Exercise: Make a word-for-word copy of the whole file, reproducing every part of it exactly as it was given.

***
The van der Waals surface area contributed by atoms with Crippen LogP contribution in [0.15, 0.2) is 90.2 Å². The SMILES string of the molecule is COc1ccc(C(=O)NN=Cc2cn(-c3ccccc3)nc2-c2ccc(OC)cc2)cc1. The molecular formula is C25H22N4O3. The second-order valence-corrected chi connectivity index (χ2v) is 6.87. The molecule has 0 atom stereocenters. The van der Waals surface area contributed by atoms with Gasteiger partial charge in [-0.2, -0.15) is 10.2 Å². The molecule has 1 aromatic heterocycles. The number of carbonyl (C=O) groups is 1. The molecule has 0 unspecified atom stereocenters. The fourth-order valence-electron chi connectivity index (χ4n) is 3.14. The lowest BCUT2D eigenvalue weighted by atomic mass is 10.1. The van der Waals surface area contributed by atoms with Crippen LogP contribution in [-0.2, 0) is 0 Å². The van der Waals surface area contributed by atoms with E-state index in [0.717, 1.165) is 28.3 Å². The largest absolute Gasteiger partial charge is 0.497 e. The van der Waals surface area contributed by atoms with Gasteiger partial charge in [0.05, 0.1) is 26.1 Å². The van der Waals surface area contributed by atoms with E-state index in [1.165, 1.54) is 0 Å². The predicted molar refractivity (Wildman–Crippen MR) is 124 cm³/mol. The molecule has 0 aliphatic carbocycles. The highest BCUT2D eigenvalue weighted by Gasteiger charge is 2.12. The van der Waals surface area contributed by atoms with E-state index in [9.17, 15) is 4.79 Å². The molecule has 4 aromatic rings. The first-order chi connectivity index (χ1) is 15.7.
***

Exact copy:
The van der Waals surface area contributed by atoms with Crippen LogP contribution in [0.15, 0.2) is 90.2 Å². The SMILES string of the molecule is COc1ccc(C(=O)NN=Cc2cn(-c3ccccc3)nc2-c2ccc(OC)cc2)cc1. The molecular formula is C25H22N4O3. The second-order valence-corrected chi connectivity index (χ2v) is 6.87. The molecule has 0 atom stereocenters. The van der Waals surface area contributed by atoms with Gasteiger partial charge in [-0.2, -0.15) is 10.2 Å². The molecule has 1 aromatic heterocycles. The number of carbonyl (C=O) groups is 1. The molecule has 0 unspecified atom stereocenters. The fourth-order valence-electron chi connectivity index (χ4n) is 3.14. The lowest BCUT2D eigenvalue weighted by atomic mass is 10.1. The van der Waals surface area contributed by atoms with Crippen LogP contribution in [-0.2, 0) is 0 Å². The van der Waals surface area contributed by atoms with E-state index in [0.717, 1.165) is 28.3 Å². The largest absolute Gasteiger partial charge is 0.497 e. The van der Waals surface area contributed by atoms with Gasteiger partial charge in [0.05, 0.1) is 26.1 Å². The van der Waals surface area contributed by atoms with E-state index in [1.165, 1.54) is 0 Å². The predicted molar refractivity (Wildman–Crippen MR) is 124 cm³/mol. The molecule has 0 aliphatic carbocycles. The highest BCUT2D eigenvalue weighted by Gasteiger charge is 2.12. The van der Waals surface area contributed by atoms with E-state index in [9.17, 15) is 4.79 Å². The molecule has 4 aromatic rings. The first-order chi connectivity index (χ1) is 15.7.